The Williams team says it's in the final stages of preparing its first major upgrade of the 2022 season, one that should make a visible difference to the existing FW44.
Although the team finished in the points in Melbourne and Miami, the absence of any major upgrades over the course of the first eight races of the season have meant it has fallen back compared to its rivals.
In the most recent outing in Baku, Alex Albon finished the race in 12th while Nicholas Latifi ran the whole race in last after he was handed an insurmountable ten second stop-go penalty due to a mechanic touching the car after the allowed time before the start.
While the team has nothing new for this weekend's Canadian GP, head of vehicle performance Dave Robson pledged they were not too far off.
"The package is on its way. Exactly when we'll deliver it, hopefully that will become clearer over the next few days.
"We have decided, and it has now been committed from the wind tunnel," he told the media. "It's now just a challenge to get it manufactured as soon as possible.
"Hopefully that will be helped by not damaging the cars tomorrow because that clearly is something you've got to be careful with," he added.
Williams is hoping for the same sort of boost to its race pace as experienced by Aston Martin with its own recent set of upgrades.
Robson said that all the teams had to be sure they "got the best bang for your buck" because of working within the restrictive budget cap, and said that the work has been a comprehensive review from tip to tail.
"We really started from the front wing and working backwards," he said. "In terms of short-term and the rest of this season, I think we're committed to a concept that will be slightly different - visibly different - to what you can see now."
Instead of new parts, Robson is hoping that the team will get a boost this weekend from the support of local fans backing Canadian driver Nicholas Latifi who will be taking part in his first home Grand Prix.
"The Canadian Grand Prix makes a very welcome return to the calendar having been missing for the last two years due to the pandemic," Robson said.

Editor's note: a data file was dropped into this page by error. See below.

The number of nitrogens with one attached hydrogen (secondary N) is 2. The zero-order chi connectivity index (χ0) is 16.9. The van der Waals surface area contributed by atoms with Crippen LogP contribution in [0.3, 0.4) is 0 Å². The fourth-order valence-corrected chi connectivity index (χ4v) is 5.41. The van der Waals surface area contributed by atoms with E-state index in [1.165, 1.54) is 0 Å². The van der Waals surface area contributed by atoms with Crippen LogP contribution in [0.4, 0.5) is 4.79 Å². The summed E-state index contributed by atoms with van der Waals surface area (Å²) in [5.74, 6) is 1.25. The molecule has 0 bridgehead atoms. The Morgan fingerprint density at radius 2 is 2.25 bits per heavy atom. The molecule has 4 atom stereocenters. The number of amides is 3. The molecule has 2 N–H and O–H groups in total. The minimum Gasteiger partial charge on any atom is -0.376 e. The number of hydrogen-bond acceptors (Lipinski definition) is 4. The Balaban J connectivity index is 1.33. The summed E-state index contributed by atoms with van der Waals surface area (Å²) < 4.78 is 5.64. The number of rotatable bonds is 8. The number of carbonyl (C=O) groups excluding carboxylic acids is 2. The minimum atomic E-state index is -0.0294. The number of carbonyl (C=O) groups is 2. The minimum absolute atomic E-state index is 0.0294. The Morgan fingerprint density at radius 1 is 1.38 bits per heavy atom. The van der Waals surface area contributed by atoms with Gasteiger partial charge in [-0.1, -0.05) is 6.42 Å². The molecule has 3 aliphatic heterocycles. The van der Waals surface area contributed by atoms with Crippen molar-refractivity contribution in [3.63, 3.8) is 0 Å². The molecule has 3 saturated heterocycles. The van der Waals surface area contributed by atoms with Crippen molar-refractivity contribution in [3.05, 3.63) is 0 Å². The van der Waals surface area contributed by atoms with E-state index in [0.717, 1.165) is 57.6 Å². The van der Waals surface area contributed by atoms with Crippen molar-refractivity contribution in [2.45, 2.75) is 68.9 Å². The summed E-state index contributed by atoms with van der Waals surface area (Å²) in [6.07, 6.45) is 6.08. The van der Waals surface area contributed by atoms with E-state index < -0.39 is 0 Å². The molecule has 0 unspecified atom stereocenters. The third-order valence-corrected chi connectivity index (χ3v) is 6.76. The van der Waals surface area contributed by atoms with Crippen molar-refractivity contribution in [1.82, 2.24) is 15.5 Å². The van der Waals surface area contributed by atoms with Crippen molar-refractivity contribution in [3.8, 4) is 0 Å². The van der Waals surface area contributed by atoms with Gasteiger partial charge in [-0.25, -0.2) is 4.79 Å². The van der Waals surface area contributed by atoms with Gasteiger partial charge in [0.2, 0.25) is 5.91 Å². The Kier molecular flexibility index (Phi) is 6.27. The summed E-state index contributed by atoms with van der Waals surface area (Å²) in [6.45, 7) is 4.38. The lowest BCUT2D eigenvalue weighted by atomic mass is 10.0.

"For Nicholas, the recent Covid-19 interruptions to the F1 calendar mean that this event marks his first full home F1 weekend. The whole team are looking forward to the local support that Nicholas will get.
"As a team we are looking forward to getting back there. The layout of the circuit lends itself to good racing and overtaking and makes multiple stint strategies attractive.
"Having not seen the circuit for a couple of years, we will need to see how the tarmac has evolved since we were last there," he added.
"The combination of the circuit layout and tarmac roughness make this circuit unique in terms of tyre behaviour."
As for Latifi, the race comes at a difficult time for the 26 year old who is in his third season in F1 but is one of only two full-time drivers on the grid not to have scored any points in 2022, along with Haas' accident-prone Mick Schumacher.
His own team mate Alex Albon, who joined the squad from Red Bull over the winter, has finished in the top ten on two occasions in the first eight races of the year, in Melbourne and Miami.
"[Albon] has adapted faster than me to the new car and it's up to me to change things," Latifi told Canadian French-language tabloid Journal De Montreal this week.
"I definitely need to improve my performance," Latifi said amid growing rumours that Australia's reigning F2 champion Oscar Piastri is being lined up to replace him as early as the British Grand Prix
"I would be lying if I told you that my place on the team is secure. I am aware that the situation must change." That said, he insisted that he was not aware of any imminent moves to oust him from the team line-up.
And for right now, Latifi is just soaking up the moment when he finally gets to compete in front of his home fans this weekend.
"I’m super excited to finally be heading to Canada for my first home race," he said. "Getting the opportunity to compete at home and seeing all the Canadian fans will be a great feeling.
"It’s another track with long straights, which we seem competitive on," he continued. "However, some corners may not be particularly well suited to our car. That might balance us out a little bit."